Fervor for the television show “Dallas” was so intense in 1980 that when the Queen Mother met actor Larry Hagman, she joined the worldwide chorus asking: “Who shot J.R.?”
“Not even for you, ma’am,” replied Hagman, who portrayed villainous oil baron J.R. Ewing at the center of the popular prime-time soap from 1978 to 1991.
An estimated 300 million viewers in 57 countries had seen J.R. get shot by an unseen assailant, a season-ending plot twist that is credited with popularizing the cliffhanger in television series.
Mr. Hagman, who became a television star in the 1960s in the sitcom “I Dream of Jeannie,” died Nov. 23 at a Dallas hospital, said a spokesman for actress Linda Gray, his longtime co-star on “Dallas.” He was 81.
A year ago, Mr. Hagman announced his second bout with cancer. He had spoken candidly about decades of drinking that led to cirrhosis of the liver and, after a cancer diagnosis in 1995, a life-saving liver transplant.
As an actor, Mr. Hagman came with a serious pedigree. He was the son of Mary Martin, a legendary star of Broadway musicals best known for originating the role of Peter Pan in the 1950s.
On “Dallas,” his J.R. Ewing character was “the man viewers loved to hate,” according to critics, a scheming Texan in a land of plenty. Much of the show’s run paralleled the nation’s fascination with big money and big business in the 1980s, and the role made Mr. Hagman an international star.
“Here is a man born to play villainy,” Los Angeles Times TV critic Howard Rosenberg wrote soon after the show’s debut. “His performance on ‘Dallas’ is a salute to slime.”
A Texas native, Mr. Hagman often said he played the character as a composite of “all those good old boys” he had known growing up “who caught more flies with honey instead of vinegar.”
He approached it as “a cartoon,” he once said of the role that earned him two Emmy nominations. “It was outrageous comedy to me.”
By his own admission, Mr. Hagman drank his way through “Dallas.” Champagne was “his poison” — he would uncork a bottle by 9 a.m. and keep the bubbly flowing all day. He once poured bourbon on his cornflakes.
“The drinking sometimes made it harder to remember lines, but I liked that constant feeling of being mildly loaded,” Hagman said in 1995 in People magazine.
When Mr. Hagman arrived in Hollywood in the 1960s, he had already appeared in a half-dozen Broadway plays and spent two years on the daytime television soap opera “The Edge of Night.”
From five television pilots, Hagman chose to read for the part of astronaut Tony Nelson on “I Dream of Jeannie.” Created by Sidney Sheldon, the show plugged into the nation’s space mania and owed a creative debt to another hit series, “Bewitched.”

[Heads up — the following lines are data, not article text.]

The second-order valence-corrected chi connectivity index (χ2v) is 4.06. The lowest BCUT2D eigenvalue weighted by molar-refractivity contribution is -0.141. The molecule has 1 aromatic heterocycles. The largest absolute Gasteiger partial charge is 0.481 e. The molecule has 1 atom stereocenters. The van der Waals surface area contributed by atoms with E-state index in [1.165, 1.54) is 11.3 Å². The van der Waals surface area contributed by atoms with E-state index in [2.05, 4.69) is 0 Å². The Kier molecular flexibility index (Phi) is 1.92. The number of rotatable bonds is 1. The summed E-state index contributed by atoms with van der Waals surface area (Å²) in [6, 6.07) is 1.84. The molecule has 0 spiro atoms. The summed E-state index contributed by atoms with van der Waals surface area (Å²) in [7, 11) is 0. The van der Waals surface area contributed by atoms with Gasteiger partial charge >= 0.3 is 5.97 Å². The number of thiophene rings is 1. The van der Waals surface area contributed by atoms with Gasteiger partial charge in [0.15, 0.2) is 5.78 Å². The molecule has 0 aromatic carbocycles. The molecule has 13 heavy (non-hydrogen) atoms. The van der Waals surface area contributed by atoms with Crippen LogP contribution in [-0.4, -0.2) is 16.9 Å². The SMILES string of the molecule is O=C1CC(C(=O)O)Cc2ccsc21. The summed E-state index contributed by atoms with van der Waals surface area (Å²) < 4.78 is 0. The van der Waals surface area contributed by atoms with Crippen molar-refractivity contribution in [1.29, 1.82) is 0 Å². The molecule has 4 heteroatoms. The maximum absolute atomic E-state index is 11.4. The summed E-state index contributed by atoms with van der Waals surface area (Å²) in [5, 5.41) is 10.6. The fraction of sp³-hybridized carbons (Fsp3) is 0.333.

Jeannie was played by Barbara Eden, who complicated the life of the uptight Nelson after he aborted a mission on a desert island and unleashed her character — a magical and alluring genie — from a bottle.
“I liked the premise of ‘Jeannie,’ ” Hagman wrote in his book. “It was good, wholesome, escapist fun, with a healthy dose of sexual tension.”
On the set, Mr. Hagman clashed with director Roger Nelson and drove his colleagues crazy with tantrums. Nelson wanted the actor fired after 10 episodes, but instead the director was replaced.
When asked for the secret to starring in two hit TV series, Hagman replied: “It’s been 20 percent hard work, 80 percent luck.”
Larry Martin Hagman was born Sept. 21, 1931, in Fort Worth. His mother was 16 when she married lawyer Ben Hagman. Their son was born a year later.
His parents soon divorced, and by 1933 Martin had set off for Hollywood without her son.
Placed in a series of boarding schools, Mr. Hagman was often a disciplinary problem and spent the last two years of high school living with his father in Texas. He was drawn to the notion of being a cowboy and worked summers in the oil fields.
He dropped out of Bard College in New York after a year and turned to acting. In the early 1950s, he moved to England to take a small role in a production of “South Pacific” that starred his mother.
He then spent four years in the U.S. Air Force. Stationed in London, he produced entertainment shows for the military. There he met Maj (pronounced “My”) Axelsson, a Swedish clothing designer he married in 1954.
Upon returning to New York, Mr. Hagman starred on Broadway in the late 1950s in “God and Kate Murphy” and other plays.
His movie career began in 1964 with a part as a ship’s officer in “Ensign Pulver.” He also appeared in the 1964 cold-war drama “Fail-Safe,” in which he played a translator working alongside the president, played by Henry Fonda.
One of Mr. Hagman’s more affecting roles was as Art Carney’s self-pitying son in “Harry and Tonto” (1974). He also appeared in “The Eagle Has Landed” (1976) and “Superman” (1978) and showed his comic talent in “Mother Juggs and Speed” (1976) as an oversexed ambulance driver working opposite Bill Cosby and Raquel Welch.
More recently, Mr. Hagman portrayed a Texas millionaire in “Nixon” (1995) and a governor in “Primary Colors” (1998).
He reprised the role of J.R. Ewing in a new version of “Dallas,” which debuted on TNT in June.
In 2005, Mr. Hagman’s wife was diagnosed with Alzheimer’s disease. She survives, along with two children.
For 25 years, Mr. Hagman observed “silent Sundays,” refusing to talk, a move he initially made to rest his voice. After giving up cigarettes, he often carried a hand-held fan to blow fumes back toward smokers.
He had long been known as an amiable eccentric who was considered the unofficial mayor of Malibu, where he lived for decades in an oceanfront home. He often led impromptu ragtag parades on the sand while wearing outlandish costumes and flew a flag from his deck that declared “Vita Celebratio Est” — “Life is a celebration.”